z Dweezil’s new album Via Zammata’ is the first of his own music in 10 years. “I wanted to make a record that allowed me to explore all of the new insights and musical vocabulary that I’ve picked up in the last decade of playing my father’s music with Zappa Plays Zappa. One of the things that might surprise people is that the guitar is, for the most part, a part of

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v i a

"THE TITLE COMES FROM A STREET IN PARTINICO, SICILY. I RECENTLY HAD THE OPPORTUNITY TO TRACE MY FATHER’S FAMILY HISTORY TO THAT VERY STREET. IN SOME WAYS, THIS RECORD IS ANALOGOUS TO THAT JOURNEY. IT TRACES MY EARLIEST INFLUENCES IN MUSIC AND SCATTERS THEM ALONG THE PATH AS YOU LISTEN TO VIA ZAMMATA’."

z the ensemble and it picks its moments to step forward. In the past, I treated the guitar as the most prominent instrument in my music. This record, for lack of a better description, is more like a singer-songwriter record with heavily orchestrated instrumentation. The title comes from a street in Partinico, Sicily. I recently had the opportunity to trace my father’s family history to that very street. In some ways, this record is analogous to that journey. It traces my earliest influences in music and scatters them along the path as you listen to Via Zammata’. This eclectic scattering of influences can be heard in songs that drip with variety such as, “a vocal intro that sounds like the offspring of the Beach Boys mating with the Bulgarian Women’s Choir.” Or a combo of “Farfisa organ and a marxophone.” “Dragon Master” is the only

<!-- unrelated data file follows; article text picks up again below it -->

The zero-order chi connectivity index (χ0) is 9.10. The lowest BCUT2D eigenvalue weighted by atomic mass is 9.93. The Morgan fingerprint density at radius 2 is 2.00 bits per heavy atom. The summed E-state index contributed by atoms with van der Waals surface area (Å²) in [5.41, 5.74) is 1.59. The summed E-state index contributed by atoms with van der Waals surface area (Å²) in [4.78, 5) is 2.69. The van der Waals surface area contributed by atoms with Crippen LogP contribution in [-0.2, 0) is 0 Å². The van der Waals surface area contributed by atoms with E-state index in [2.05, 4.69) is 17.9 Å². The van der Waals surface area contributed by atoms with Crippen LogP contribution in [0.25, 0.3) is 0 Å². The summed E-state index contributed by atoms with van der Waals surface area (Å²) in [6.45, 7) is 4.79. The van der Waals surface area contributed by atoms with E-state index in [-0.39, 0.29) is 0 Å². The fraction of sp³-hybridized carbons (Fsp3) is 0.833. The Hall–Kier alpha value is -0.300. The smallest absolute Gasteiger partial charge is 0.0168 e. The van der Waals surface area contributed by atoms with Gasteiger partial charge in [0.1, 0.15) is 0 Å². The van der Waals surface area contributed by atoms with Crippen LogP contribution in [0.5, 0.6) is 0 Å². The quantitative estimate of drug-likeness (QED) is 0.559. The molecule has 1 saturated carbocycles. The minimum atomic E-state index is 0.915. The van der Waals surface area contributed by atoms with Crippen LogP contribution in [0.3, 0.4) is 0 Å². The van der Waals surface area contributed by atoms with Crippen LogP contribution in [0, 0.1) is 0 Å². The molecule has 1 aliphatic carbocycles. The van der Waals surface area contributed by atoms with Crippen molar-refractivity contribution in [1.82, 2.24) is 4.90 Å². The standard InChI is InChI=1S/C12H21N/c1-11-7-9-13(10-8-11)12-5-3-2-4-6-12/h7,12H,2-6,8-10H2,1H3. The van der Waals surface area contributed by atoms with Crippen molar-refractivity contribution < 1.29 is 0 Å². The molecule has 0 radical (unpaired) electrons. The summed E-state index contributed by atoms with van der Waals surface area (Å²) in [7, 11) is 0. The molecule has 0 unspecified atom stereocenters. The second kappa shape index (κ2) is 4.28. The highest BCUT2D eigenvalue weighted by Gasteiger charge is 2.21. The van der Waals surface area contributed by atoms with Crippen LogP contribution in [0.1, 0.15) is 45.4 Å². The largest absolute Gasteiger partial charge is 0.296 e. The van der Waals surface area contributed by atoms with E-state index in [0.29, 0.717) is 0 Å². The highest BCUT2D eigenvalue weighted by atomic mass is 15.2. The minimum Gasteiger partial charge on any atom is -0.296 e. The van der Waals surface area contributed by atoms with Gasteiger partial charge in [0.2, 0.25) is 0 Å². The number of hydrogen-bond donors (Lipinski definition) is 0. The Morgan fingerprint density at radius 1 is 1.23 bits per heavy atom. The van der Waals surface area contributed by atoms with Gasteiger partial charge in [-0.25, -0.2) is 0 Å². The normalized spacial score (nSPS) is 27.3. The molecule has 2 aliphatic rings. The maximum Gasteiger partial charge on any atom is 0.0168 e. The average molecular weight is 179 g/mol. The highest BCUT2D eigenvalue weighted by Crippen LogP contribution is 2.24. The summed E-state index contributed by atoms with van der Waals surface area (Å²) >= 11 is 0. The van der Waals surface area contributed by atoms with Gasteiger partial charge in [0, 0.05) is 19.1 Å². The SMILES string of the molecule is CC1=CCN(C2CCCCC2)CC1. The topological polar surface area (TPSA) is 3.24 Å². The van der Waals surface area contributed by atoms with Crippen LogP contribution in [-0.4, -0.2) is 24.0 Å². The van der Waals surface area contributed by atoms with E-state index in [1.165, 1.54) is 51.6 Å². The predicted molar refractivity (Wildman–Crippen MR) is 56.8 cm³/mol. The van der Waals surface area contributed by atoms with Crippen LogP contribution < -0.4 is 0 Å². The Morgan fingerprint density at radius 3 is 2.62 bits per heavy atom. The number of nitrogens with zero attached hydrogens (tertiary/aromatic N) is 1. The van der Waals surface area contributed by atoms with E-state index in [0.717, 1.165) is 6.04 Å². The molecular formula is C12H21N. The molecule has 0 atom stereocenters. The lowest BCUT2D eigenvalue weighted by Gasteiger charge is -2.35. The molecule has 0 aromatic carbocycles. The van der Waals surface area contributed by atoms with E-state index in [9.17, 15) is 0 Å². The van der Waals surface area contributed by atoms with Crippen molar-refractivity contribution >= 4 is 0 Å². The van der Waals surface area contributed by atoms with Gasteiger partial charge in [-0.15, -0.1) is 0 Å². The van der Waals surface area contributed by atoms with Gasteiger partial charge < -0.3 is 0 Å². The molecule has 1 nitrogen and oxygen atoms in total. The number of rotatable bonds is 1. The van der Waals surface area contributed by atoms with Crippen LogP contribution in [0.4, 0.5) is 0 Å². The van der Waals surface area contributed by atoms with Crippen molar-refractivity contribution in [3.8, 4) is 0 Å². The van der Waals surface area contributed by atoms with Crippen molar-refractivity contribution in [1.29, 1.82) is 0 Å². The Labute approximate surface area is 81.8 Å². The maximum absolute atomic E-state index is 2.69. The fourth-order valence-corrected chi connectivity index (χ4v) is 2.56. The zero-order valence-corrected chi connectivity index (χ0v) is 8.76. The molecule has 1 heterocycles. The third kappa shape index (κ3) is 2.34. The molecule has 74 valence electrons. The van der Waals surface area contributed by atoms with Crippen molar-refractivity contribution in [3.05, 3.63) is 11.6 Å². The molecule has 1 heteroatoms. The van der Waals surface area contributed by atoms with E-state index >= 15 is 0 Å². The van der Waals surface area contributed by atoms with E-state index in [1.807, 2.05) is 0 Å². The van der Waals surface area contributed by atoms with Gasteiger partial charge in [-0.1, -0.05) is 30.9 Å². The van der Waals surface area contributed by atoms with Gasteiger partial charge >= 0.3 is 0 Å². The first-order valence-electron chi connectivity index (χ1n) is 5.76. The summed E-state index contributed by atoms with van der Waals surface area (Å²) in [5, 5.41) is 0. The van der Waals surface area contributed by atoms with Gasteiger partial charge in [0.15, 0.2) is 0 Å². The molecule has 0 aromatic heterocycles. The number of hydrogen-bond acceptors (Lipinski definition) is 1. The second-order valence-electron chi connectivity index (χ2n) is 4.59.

z a m m a t a


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! ! ! ! ! !! ! !

!!!!!!!!!

! ! ! ! ! !! ! !

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song Dweezil ever had a chance to co-write with his father. “My Dad wrote the lyrics and asked me to write the music. The goal with the production of this song was to create a legitimate full throttle metal song that could support the preposterous lyrics. I also added an Arabic melody that is a repeating theme throughout the song. It gave me an opportunity to play the oud, which I’ve recently begun learning.” Variety is indeed the spice of Dweezil’s guitar life, including other players he listens to. “Some of my favorites of the moment are Oz Noy, Tim Miller, Richard Hallebeek, and Tom Quayle. I’ve been getting into microtonal music as well, so I’ve been listening to oud music and sarod, players such as Prassana for the Indian style and Dave Fiucynski for the microtonal style. I’m also very inspired to learn some phrasing

from the Bulgarian clarinet player Ivo Papsov. That guy is nuts!” The new year starts with Dweezil playing to support Via Zammata’, then doing the Experience Hendrix tour. Then it is Zappa Plays Zappa, with some extra Zappa thrown in for good measure. He will be opening ZPZ shows with his own music. Sort of a ZZPZ. Dweezil puts it best when he says “There’s a lot going on!” So when that monolith is cracked open in the distant future, and those words of wisdom are consumed by some 12 toed, 4 tongued alien beatnik musician looking for a gig, let’s hope he has the soul to respond in kind to the “big conversation.”

www.dweezilzappaworld.com

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An exclusive look into TrueFire’s new educational platform is firing up Jam sessions everywhere

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TrueFire recently launched In The Jam, a new educational platform for all instruments featuring a series of multi-track video jams performed by top artists.